Hopefully every sales rep has moved beyond the show up and throw up of pitching. You know what that looks like, a rep dials/walks into a customer meeting, shows three-four slides about your business then starts telling the customer how good their product or service is.
If you are still doing that STOP! The customer doesn’t care, how big your company is, whether you are used by a competitor or even if it is the best in breed. They just want to know whether you can solve their problem.
How do you do that? You need to ask the questions that are going to help you understand whether they have a problem and whether you can solve it.
Walking into a meeting and just blasting away can be a bad move too, you need permission to ask the questions. You can get permission in a couple of ways. Firstly, ask them for it. You would be amazed about how many people are willing to answer questions in the right way. Check out this post for some tips on asking questions. Secondly, provide them with some insights/value that means that makes them feel like they are part of an open dialogue that is going to get them to their desired place.
Once you have asked your questions and delivered your insights remember to ask your questions sparingly. Think of your prospects good-will to answer questions as water in a well. Every answer they provide is drawing water out of the well. If you waste one question you may not be able to ask another question until the water levels are replenished. How can you top up water levels? By providing them value and insights, which gives them confidence that you are an expert in the industry and that answering your questions will get them closer to their goal.
So what types of questions do you want to ask, avoid and use sparingly? Typically I hear four types of questions used by a rep in a sales meeting;
1. Stupid questions
Obviously we want to avoid these although we hear them all to regularly. Most stupid questions stem from a lack of research, preparation and empathy for the customers role and situation. My top three most hated stupid question are;
- “can you tell me about your top 3 strategic priorities this year?” quickly followed by
- “can you tell me a little about your business”
- “What do you guys do over there?”
2. Personal questions
These are important to be able to build rapport with your prospect and and are based on the research you have completed. Maybe;
- congratulate them on a recent customer win they publicised,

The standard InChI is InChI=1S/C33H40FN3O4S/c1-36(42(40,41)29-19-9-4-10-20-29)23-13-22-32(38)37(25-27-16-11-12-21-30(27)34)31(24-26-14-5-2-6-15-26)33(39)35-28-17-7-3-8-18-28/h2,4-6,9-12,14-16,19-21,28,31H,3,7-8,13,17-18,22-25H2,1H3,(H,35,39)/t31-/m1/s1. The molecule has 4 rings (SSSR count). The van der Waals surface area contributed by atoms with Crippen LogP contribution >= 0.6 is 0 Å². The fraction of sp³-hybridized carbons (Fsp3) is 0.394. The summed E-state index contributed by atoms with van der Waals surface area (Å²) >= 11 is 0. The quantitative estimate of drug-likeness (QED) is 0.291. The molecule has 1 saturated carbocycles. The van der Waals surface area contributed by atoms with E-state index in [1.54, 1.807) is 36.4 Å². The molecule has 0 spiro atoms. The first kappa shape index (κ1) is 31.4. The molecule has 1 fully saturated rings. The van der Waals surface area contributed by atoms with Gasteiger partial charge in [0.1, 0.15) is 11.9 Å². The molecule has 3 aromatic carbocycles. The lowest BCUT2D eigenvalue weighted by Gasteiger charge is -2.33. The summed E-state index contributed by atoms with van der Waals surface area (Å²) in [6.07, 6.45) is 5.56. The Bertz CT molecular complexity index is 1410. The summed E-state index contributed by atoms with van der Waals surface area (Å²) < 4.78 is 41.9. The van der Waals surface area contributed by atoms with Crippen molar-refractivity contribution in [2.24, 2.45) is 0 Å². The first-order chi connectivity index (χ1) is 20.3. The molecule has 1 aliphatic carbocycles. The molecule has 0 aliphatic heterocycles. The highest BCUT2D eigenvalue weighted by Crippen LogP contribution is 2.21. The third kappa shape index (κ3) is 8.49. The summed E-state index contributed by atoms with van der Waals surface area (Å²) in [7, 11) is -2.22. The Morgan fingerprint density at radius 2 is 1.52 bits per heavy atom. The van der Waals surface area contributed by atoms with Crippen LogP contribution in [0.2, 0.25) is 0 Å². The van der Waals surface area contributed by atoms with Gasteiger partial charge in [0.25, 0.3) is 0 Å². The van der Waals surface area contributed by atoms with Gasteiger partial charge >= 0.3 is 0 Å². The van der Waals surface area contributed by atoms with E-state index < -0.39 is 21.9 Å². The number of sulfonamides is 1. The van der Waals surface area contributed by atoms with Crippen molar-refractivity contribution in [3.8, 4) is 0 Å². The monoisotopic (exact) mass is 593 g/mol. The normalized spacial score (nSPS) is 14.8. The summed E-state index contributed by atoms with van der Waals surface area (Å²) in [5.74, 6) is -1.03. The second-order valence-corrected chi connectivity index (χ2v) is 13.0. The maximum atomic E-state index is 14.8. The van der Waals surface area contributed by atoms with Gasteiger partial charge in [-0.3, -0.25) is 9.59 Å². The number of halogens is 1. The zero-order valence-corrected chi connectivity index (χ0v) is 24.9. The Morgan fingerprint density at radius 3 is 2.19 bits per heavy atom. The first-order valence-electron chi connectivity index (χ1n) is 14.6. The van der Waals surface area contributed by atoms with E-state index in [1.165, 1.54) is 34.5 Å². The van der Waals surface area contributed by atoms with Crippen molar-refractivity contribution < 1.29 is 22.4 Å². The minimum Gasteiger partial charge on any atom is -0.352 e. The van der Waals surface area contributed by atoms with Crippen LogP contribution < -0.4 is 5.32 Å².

- or ask them about the local restaurants near their new office in the city.
Be mindful of where you are getting the information and whether it is stepping the personal divide. You may not want to ask how the family holiday to Moorea was if you learned about it while stalking their Facebook profile.
3. Selfless questions
This is where you need to be spending your time! These questions demonstrate genuine empathy and a willingness to learn more about the prospect or customer. These should take up the majority of your time early in the sales cycle as this is where you are going to learn most about your client
- “What made you search for our solutions today?”
- “Thanks for downloading our whitepaper, what is your interest in this widget?”
- “How long have you been looking for a solution like this?”
4. Selfish questions
Once you have figured out that you can solve their problem now it is time to focus on whether they are going to be a good partner for your business;
- “Do you have budget available to spend on our solution?”
- “Where does this sit in your priorities?”
- “What is trade off you would need to make to select a solution like ours?”
The amount of questions you can ask are in limited supply before your prospect feels like they are sitting at the interrogation table so ensure that you aren’t bombarding them with question under strong lamps!
In summary there are four steps you can follow to use your curiosity to create genuine connections with your customers;
- Create rapport with personal questions,
- Build relationships with your selfless questions and providing insights
- Be sure it is going to be a mutually beneficial relationship with the selfish questions.
- STOP asking stupid questions!
Not sure if you are asking enough selfless questions? Maybe you have a couple of reps asking silly questions? Send us an email to set up a conversation to see whether or not we can help you.